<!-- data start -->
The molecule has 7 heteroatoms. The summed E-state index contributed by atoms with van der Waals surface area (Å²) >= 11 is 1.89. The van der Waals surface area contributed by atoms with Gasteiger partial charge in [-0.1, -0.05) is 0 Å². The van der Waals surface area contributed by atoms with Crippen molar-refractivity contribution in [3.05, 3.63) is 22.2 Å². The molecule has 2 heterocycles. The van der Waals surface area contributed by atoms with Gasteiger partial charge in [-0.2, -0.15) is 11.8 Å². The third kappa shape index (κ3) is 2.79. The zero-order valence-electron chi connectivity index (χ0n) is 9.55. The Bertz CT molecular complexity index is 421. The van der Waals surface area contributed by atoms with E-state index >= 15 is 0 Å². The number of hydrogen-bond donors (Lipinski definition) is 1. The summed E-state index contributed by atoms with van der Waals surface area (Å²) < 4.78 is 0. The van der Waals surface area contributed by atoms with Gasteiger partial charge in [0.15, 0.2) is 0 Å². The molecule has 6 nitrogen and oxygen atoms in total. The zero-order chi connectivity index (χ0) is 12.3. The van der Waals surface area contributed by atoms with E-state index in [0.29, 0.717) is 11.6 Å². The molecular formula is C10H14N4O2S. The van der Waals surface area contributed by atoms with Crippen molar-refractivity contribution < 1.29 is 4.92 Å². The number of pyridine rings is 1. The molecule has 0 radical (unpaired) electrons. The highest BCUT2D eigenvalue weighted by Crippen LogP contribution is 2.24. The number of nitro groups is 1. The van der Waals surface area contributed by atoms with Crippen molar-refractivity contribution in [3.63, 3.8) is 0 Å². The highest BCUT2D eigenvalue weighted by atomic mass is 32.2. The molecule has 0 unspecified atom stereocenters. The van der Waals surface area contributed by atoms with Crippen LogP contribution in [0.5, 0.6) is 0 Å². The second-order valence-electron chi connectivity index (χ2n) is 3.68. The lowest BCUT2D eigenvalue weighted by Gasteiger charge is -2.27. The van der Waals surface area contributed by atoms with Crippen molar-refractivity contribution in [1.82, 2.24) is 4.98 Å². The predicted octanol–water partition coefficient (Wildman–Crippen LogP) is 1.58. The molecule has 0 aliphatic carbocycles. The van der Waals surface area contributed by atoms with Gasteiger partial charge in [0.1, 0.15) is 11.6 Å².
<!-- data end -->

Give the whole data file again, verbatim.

The molecule has 7 heteroatoms. The summed E-state index contributed by atoms with van der Waals surface area (Å²) >= 11 is 1.89. The van der Waals surface area contributed by atoms with Gasteiger partial charge in [-0.1, -0.05) is 0 Å². The van der Waals surface area contributed by atoms with Crippen molar-refractivity contribution in [3.05, 3.63) is 22.2 Å². The molecule has 2 heterocycles. The van der Waals surface area contributed by atoms with Gasteiger partial charge in [-0.2, -0.15) is 11.8 Å². The third kappa shape index (κ3) is 2.79. The zero-order valence-electron chi connectivity index (χ0n) is 9.55. The Bertz CT molecular complexity index is 421. The van der Waals surface area contributed by atoms with E-state index >= 15 is 0 Å². The number of hydrogen-bond donors (Lipinski definition) is 1. The summed E-state index contributed by atoms with van der Waals surface area (Å²) < 4.78 is 0. The van der Waals surface area contributed by atoms with Gasteiger partial charge in [0.15, 0.2) is 0 Å². The molecule has 6 nitrogen and oxygen atoms in total. The zero-order chi connectivity index (χ0) is 12.3. The van der Waals surface area contributed by atoms with E-state index in [0.29, 0.717) is 11.6 Å². The molecular formula is C10H14N4O2S. The van der Waals surface area contributed by atoms with Crippen molar-refractivity contribution < 1.29 is 4.92 Å². The number of pyridine rings is 1. The molecule has 0 radical (unpaired) electrons. The highest BCUT2D eigenvalue weighted by Crippen LogP contribution is 2.24. The number of nitro groups is 1. The van der Waals surface area contributed by atoms with Crippen molar-refractivity contribution in [3.63, 3.8) is 0 Å². The highest BCUT2D eigenvalue weighted by atomic mass is 32.2. The molecule has 0 unspecified atom stereocenters. The van der Waals surface area contributed by atoms with Crippen LogP contribution in [0.5, 0.6) is 0 Å². The second-order valence-electron chi connectivity index (χ2n) is 3.68. The lowest BCUT2D eigenvalue weighted by Gasteiger charge is -2.27. The van der Waals surface area contributed by atoms with Crippen molar-refractivity contribution in [1.82, 2.24) is 4.98 Å². The predicted octanol–water partition coefficient (Wildman–Crippen LogP) is 1.58. The molecule has 0 aliphatic carbocycles. The van der Waals surface area contributed by atoms with Gasteiger partial charge in [0.1, 0.15) is 11.6 Å².